While most of the attention on the Lakers this draft season stem from them holding the #2 overall pick, the team also holds the #32 selection in the upcoming draft. With that, we will be having a series of posts on potential options for that selection. First up is UNLV big man, Stephen Zimmerman.
Center, 7’0, 235 lbs. Freshman, UNLV, 19 years old
26.3 minutes, 10.5 points, 47.7 field goal percentage, 29.4 three point percentage, 62.4 free throw percentage, 0.8 assists, 8.7 rebounds, 0.5 steals, 2.0 blocks.
Big Board Rankings:
Draft Express – 36, CBS – 31, Sports Illustrated – 30, NBA.com – 24, Bleacher Report – 27
At 7’0 with a wingspan of 7’3, Stephen Zimmerman has pretty good size to work at either power forward or center in the NBA. The first thing that stands out about Zimmerman is his two blocks per game in only 26 minutes per game, which was good for second most in the Mountain West Conference. Zimmerman isn’t the most athletic guy on the court, but he’s athletic enough to where it’s not a disadvantage.
On the other side of the ball, the freshman showed some of his range, even though he only shot 29 percent from beyond the arc (on only 17 shots). In the pick-n-pop, Zimmerman scored 1.15 PPP. He has a solid stroke and can knock shots down from midrange. He has really soft touch and has a handy left hook when he’s in the post.
In just 26 minutes a game, Zimmerman averaged 8.7 rebounds per game and grabbed over a fourth of all defensive rebounds when he was on the court (26.5 percent). Thanks to his size and 9’1 standing reach, the 19-year-old should be a solid rebounder in the league.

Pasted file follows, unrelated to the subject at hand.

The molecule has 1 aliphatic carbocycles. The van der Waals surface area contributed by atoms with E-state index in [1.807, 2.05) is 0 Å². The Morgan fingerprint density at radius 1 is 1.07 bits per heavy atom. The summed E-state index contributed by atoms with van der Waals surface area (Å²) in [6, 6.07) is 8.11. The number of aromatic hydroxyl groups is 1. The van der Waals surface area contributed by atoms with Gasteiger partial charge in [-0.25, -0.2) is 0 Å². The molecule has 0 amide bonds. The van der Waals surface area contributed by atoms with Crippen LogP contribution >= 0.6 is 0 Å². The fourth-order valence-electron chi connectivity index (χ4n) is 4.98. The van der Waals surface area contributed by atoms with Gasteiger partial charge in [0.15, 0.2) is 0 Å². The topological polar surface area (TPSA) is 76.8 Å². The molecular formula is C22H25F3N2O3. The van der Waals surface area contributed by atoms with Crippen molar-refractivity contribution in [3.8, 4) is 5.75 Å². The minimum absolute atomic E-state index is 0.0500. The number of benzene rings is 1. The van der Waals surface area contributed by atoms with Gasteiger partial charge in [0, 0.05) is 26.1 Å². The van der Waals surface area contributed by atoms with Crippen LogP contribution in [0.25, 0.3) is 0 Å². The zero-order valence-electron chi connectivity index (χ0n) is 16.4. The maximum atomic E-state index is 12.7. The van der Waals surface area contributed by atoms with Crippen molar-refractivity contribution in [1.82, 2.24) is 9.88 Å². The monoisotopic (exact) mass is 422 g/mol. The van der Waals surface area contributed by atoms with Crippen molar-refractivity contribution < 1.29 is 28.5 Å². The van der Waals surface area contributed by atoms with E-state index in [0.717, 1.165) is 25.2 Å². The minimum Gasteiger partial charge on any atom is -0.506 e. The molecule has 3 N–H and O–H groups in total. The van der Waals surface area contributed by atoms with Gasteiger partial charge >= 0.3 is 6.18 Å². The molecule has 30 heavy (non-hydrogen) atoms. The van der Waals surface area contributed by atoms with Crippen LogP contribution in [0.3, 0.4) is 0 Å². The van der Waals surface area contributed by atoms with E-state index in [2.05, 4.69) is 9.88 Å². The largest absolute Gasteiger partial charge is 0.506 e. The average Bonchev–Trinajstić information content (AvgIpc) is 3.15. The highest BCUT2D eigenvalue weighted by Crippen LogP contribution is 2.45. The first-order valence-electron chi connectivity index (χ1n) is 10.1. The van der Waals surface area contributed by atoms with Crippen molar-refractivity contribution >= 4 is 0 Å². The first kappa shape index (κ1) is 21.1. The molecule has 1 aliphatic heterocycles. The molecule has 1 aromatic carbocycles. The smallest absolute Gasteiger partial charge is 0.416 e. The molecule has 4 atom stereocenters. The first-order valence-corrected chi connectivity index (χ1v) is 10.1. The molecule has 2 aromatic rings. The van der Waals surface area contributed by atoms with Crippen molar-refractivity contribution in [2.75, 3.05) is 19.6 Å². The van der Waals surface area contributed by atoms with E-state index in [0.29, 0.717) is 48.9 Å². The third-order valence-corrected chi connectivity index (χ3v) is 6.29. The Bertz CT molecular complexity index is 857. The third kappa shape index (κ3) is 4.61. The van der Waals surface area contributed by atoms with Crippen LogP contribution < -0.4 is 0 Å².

The biggest and most glaring weakness for Stephen Zimmerman is his strength. For someone as big as he is, he can definitely afford to add some more weight and muscle to his frame. Without the necessary strength, Zimmerman will get abused on the block in the NBA, on both sides of the ball. He will get backed down by the bigger centers in the league, and he’s going to struggle to score in the post, especially because he doesn’t have a great post game yet. He committed 4.6 fouls per game per 40 minutes, and this is probably one of the reasons why.
While Zimmerman has shown touch and an ability to hit midrange — and even a extend to the three point line — he’s a terrible free throw shooter. In his one season at UNLV, Zimmerman was just 62.4 percent from the charity stripe. His ability to score is questionable. The most he scored in a game in his short college career was 21, and he only reached 15 four times. When Zimmerman was a kid, he broke his right arm wrestling with is dad. Because of that, he can’t fully extend his right arm which causes major problems when goes to his off hand (he’s a lefty).
Where he fits in with the Lakers:
The Lakers need a guy who they can groom to play some minutes at the five. Roy Hibbert, Ryan Kelly, Robert Sacre, Brandon Bass, and Tarik Black are all free agents this summer. In other words, there is not a player currently on the roster projected to be a long term option in the pivot. And while free agency may solve that problem, players who can provide capable depth will still be needed.
Stephen Zimmerman is young, is a big body, and could potentially hit outside shots. He also has some potential on the defensive end. The goal in mind with Zimmerman is to have a big who can space the floor when Randle is also on the court, but also play interior defense. Zimmerman has shown the ability to rebound and block shots and play in the pick-n-roll on offense. He most likely wouldn’t get minutes right away due to not having a very polished post game and issues tied to his lack of strength and bulk.
I like Zimmerman’s potential, but there might be some better options for a big man at 32.